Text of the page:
The night that was last night, and its consequent situation about sleep, consisted of a very mentally dry experience in which it seemed I had been asleep for all eternity. That is, it felt like I was dead, and had ended up resting for the rest of time.
Then I woke up; it was five thirty in the morning, and I did a few things, had a mince about on the internet, at a cheese sandwich (this was American cheese on 50/50 Kingsmill bread), you know, the usual things. Then at eight thirty am I went back to lie on my bed to read a book (that book? Block 2 of MST326, of course), and I drifted into sleep and consequent dreaming, and the following dream.
There I was, in my little room, with my sister there, and a painting on the wall. There was a painting on the wall, of which I was particularly proud that I had painted, and then Lee shows up. And my sister is the sister of my childhood, writhing and squishing about in a pre-adolescent condition, and Lee has taken pains to be the judge of my painting, which, now I think of it, was of a man in three colours, brown, green and blue or yellow. And it is a tall painting and takes up the space on the wall of the room. I don't react too kindly when Lee's judgement culminates in his slight and careless retouching of the face of the man in the painting, with his own brush, and I find myself becoming very, very upset by this. I admonish Lee. Meanwhile, my sister, squirming in the glory of her childlike youth, takes a goddess-like phantasmagorical presence, and the dream progresses.
Lee's retouching of my work, culminating in a mere brushstroke of black paint over the man's face, has caused me such pain, such sorrow, that somehow my painting has improved some-fold. Before I admonish Lee, I can see a version of some of his own work, and the colours are a psychedelic display of vibrant beauty, although the shape of the image is merely a psychedelic pattern, and I'm stunned. I ask Lee, "How did you get those colours?" And he explains,
"I just mixed these three colours together," and the colours were green, blue and yellow. It is good. He achieves a neon sparkle with hints at a techno festival light display theme.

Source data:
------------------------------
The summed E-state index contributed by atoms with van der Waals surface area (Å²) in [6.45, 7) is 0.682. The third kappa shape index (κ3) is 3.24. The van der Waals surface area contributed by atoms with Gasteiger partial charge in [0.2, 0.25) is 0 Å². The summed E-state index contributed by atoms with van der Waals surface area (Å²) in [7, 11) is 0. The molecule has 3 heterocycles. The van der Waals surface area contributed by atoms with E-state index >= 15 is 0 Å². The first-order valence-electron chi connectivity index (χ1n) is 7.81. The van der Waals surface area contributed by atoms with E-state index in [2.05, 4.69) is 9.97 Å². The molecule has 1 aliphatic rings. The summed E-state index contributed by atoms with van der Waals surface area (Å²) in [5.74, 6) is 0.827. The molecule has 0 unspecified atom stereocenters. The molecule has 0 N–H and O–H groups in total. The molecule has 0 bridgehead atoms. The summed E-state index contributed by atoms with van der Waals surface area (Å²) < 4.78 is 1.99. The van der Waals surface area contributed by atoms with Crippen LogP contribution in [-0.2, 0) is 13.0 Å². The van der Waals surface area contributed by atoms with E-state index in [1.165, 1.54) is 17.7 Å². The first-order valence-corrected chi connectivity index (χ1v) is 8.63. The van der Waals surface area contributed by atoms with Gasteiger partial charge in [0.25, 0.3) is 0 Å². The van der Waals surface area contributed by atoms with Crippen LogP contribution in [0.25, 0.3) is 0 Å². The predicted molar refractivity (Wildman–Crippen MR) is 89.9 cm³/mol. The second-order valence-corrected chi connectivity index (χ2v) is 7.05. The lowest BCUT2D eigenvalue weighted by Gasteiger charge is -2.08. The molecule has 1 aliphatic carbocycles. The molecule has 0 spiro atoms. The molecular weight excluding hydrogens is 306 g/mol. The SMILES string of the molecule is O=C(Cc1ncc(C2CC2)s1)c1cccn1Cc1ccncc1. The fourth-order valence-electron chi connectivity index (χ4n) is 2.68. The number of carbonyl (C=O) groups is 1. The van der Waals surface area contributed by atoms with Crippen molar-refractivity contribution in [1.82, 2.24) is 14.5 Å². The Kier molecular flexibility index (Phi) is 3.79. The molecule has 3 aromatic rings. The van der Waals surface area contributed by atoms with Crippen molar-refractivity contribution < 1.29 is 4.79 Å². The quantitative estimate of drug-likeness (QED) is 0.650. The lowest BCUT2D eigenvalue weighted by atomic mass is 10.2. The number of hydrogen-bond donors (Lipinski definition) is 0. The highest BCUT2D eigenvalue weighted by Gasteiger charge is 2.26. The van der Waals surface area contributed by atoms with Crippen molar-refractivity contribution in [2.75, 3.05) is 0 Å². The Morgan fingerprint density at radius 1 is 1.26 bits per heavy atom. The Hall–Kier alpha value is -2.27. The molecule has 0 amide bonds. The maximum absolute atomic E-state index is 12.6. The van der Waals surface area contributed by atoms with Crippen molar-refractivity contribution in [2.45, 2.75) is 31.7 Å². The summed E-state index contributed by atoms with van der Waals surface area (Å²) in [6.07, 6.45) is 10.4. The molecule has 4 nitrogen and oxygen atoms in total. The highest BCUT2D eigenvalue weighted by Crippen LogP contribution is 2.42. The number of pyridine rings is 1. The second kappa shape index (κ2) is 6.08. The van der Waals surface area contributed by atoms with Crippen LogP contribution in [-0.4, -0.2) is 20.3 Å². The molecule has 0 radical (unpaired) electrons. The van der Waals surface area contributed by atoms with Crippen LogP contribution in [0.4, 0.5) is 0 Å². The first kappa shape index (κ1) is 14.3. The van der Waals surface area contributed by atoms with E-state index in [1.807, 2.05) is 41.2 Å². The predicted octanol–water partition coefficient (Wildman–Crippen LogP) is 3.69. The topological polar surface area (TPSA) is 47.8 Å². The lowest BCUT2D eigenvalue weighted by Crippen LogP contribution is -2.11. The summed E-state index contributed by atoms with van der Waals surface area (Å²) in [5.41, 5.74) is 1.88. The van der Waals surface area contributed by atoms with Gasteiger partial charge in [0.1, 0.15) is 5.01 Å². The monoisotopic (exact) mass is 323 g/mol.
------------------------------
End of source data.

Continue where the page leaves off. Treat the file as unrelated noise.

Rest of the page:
Soon we see that the room has opened magnificently into a part of a large two storey house, and one that sits detached from other houses, like an American house from a horror television show. It is not strange that this house, belonging to me myself, contains rooms in which the interior decoration takes the form of pictures and paintings that I have painted - that is, on the walls - and they are all my work. The dream is very much one of those "painting-as-you-go" dreams, but that is not the theme.
People are arriving for a party, and many faces bring me to this state of feeling very popular. They are the faces of my youth; some are people I haven't seen for years, some are people I have as friends on Facebook, some are Eugene and Lee and Ashley.
They come to me, these people of my past, and they wonder what is wrong with me. They don't know that I am butthurt about Lee's judgement of my art, and his consequent desecration of said art, but I am - very butthurt, and I spend most of the party in tears, and weeping, and crying. They are all very concerned.
Meanwhile, the walls of my house are covered in my own art, and Lee also paints several pieces, and I never quite grasp how he gets his brilliant colours. There are messages all over the walls - Lee has left many messages in his art, and this helps me to communicate with my party guests... however, I refrain from employing the use of his every message, being that I feel as if it is disingenuous to do so. I am trying everything in my power to make this a fun party. But I am so butthurt.
Martin is there, and so is Scott. These are teenage friends. They don't know why I am so upset, crying all the time, weeping, and getting angry.
Then, suddenly, I figure it out.
I'm upset because I met God, and went walking with God, and then God forsook me.
"I met God!" I say to the people, including Tariz and Sharon, and it cheers me up some since I now know why I was so upset. "I miss God," I tell them.
"Oh, he misses God!" they say.
Something in the dream is alleviated. The messages in Lee's art are pertinent, and prominent. There is graffiti all over. The art is painting itself.
We move from the second storey to the balcony, which overlooks the main hall. And then we are in said main hall, and it is dark outside, and the dream slowly comes to an end. The party is over.
Usually, by having these dreams about colours and painting, I wake up wanting to paint. This time, however, I woke up feeling that I was a failed messiah.
And it's true - in the end, I do miss God. The sentiment served to set me up for confidence in the following day.
There we have it.